Mitsubishi UFJ shares have almost doubled in two quarters. Earnings are generally expected to fall next year. Admittedly, they are only at about book value, but what would happen to that book value if the bond market crashed? I do not think that the bond market will crash. But it might. And even if it does not, then what will happen to the value of those bonds and loans during inflation?

Amongst large but non-dumb companies, such as Unicharm or Sanrio, we are talking 35 and 28 times next years’ earnings. If you are playing that kind of game then you need to be following the quarters pretty closely.

As demonstrated from this randomly-picked list, the room for pencilling in margins of safety when investing in large stocks has collapsed. And when you look at small caps, the room is shrinking.

2. Having said that, I am scared to death of the yen falling. This means that my allocation to stocks is still uncomfortably high. As I said last month, I expect this quarter’s performance to be poor. I cannot tell you all my secrets, but I am allocating money to off-the-radar stocks, two of which are internationally known but not well appreciated. I will talk about them later.

The one I can toss out there now is a little-known net-net which I have a small position in: ヨンキュウ(9955). Basically, I think it will offer some protection of principal due to its balance sheet, and it also is exposed to inflation in a good way (it farms fish food). I knew about the stock a while ago, but I started looking at is again when I saw a story in the Nikkei Shimbun a few weeks ago talking about soaring costs of fish food.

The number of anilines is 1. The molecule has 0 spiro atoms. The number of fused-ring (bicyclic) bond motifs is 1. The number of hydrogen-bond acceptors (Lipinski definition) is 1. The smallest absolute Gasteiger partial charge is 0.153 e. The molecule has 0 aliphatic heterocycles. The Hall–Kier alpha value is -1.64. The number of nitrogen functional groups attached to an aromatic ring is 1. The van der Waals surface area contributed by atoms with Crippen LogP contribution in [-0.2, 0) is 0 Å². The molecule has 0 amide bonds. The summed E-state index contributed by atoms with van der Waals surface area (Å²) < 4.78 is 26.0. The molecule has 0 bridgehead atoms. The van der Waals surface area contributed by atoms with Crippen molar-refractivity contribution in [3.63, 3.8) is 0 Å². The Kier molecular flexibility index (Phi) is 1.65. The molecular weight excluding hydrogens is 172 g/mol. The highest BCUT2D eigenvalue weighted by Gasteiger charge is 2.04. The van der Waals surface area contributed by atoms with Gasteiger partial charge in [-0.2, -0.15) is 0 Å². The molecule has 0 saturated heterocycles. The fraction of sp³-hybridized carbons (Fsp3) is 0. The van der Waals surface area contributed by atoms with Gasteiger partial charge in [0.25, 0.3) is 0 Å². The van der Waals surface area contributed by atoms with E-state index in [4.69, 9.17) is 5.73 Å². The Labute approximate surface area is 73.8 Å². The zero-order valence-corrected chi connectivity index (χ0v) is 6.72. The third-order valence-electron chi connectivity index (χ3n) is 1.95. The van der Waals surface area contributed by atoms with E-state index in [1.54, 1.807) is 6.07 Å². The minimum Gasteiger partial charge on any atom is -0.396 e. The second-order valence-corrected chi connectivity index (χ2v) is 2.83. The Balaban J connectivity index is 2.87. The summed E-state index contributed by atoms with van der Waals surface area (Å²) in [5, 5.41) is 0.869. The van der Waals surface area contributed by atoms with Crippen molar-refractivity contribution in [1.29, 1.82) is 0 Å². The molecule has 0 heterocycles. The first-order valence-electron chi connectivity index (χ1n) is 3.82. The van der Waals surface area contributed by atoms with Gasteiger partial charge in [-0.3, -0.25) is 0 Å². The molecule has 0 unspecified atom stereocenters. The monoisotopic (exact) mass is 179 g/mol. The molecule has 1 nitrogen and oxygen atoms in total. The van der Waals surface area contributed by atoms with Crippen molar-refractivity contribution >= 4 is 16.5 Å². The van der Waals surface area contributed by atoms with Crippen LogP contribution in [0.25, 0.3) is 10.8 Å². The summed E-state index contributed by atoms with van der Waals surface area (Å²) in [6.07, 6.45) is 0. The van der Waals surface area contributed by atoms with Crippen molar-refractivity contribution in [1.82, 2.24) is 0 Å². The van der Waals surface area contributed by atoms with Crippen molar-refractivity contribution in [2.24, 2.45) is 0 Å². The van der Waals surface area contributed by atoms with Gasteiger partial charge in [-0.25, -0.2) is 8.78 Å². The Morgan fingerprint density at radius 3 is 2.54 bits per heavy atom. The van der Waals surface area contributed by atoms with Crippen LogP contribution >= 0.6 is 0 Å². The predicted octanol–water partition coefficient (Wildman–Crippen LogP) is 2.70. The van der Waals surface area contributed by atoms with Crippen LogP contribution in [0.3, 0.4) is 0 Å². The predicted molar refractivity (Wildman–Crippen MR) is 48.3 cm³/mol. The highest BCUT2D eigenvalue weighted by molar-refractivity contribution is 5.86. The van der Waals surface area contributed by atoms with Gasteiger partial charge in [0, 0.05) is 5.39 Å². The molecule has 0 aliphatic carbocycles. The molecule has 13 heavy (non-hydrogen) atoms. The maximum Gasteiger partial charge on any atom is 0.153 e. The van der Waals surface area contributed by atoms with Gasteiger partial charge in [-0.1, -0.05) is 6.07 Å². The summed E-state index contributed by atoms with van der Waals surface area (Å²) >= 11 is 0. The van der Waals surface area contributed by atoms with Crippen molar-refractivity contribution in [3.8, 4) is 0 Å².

Essentially, by allocating funds to stocks where I think that there has been little hot money affecting the price and the long-term risk reward remains favourable, I believe I am doing a good thing.

I still keep some yen, but this has been going down as I increased my allocation to gold following the sell-off last week.

I put in bids way, way underneath the bid price of the stocks I am buying, hoping that some poor weak-handed fellow will get scared into selling their holdings to me at a discount. If all these bids got hit then I would have to sell something – probably gold. These kinds of bids get hit sometimes. When they do I feel good.

3. I accept that we will get some turbulence. My main means of self-preservation here consist of taking a metaphorical chill pill.